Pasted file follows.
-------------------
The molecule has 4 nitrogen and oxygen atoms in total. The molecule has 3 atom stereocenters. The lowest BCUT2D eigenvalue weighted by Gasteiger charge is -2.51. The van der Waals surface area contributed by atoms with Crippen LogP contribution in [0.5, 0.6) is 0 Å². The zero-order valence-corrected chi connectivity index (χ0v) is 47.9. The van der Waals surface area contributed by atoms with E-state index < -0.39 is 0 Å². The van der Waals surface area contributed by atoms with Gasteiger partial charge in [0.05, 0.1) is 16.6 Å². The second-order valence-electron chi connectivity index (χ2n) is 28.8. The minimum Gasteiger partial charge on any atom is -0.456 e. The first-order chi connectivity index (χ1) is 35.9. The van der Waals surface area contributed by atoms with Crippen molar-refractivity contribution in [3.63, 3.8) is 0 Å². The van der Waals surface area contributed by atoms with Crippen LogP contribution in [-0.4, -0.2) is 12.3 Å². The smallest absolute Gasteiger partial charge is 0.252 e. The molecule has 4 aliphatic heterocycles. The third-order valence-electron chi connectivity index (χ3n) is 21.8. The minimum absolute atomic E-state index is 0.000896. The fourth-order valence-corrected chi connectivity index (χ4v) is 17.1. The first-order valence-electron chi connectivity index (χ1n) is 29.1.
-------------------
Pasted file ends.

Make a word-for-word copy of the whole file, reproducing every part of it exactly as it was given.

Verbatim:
The molecule has 4 nitrogen and oxygen atoms in total. The molecule has 3 atom stereocenters. The lowest BCUT2D eigenvalue weighted by Gasteiger charge is -2.51. The van der Waals surface area contributed by atoms with Crippen LogP contribution in [0.5, 0.6) is 0 Å². The zero-order valence-corrected chi connectivity index (χ0v) is 47.9. The van der Waals surface area contributed by atoms with E-state index < -0.39 is 0 Å². The van der Waals surface area contributed by atoms with Gasteiger partial charge in [0.05, 0.1) is 16.6 Å². The second-order valence-electron chi connectivity index (χ2n) is 28.8. The minimum Gasteiger partial charge on any atom is -0.456 e. The first-order chi connectivity index (χ1) is 35.9. The van der Waals surface area contributed by atoms with Crippen molar-refractivity contribution in [3.63, 3.8) is 0 Å². The van der Waals surface area contributed by atoms with Crippen LogP contribution in [-0.4, -0.2) is 12.3 Å². The smallest absolute Gasteiger partial charge is 0.252 e. The molecule has 4 aliphatic heterocycles. The third-order valence-electron chi connectivity index (χ3n) is 21.8. The minimum absolute atomic E-state index is 0.000896. The fourth-order valence-corrected chi connectivity index (χ4v) is 17.1. The first-order valence-electron chi connectivity index (χ1n) is 29.1.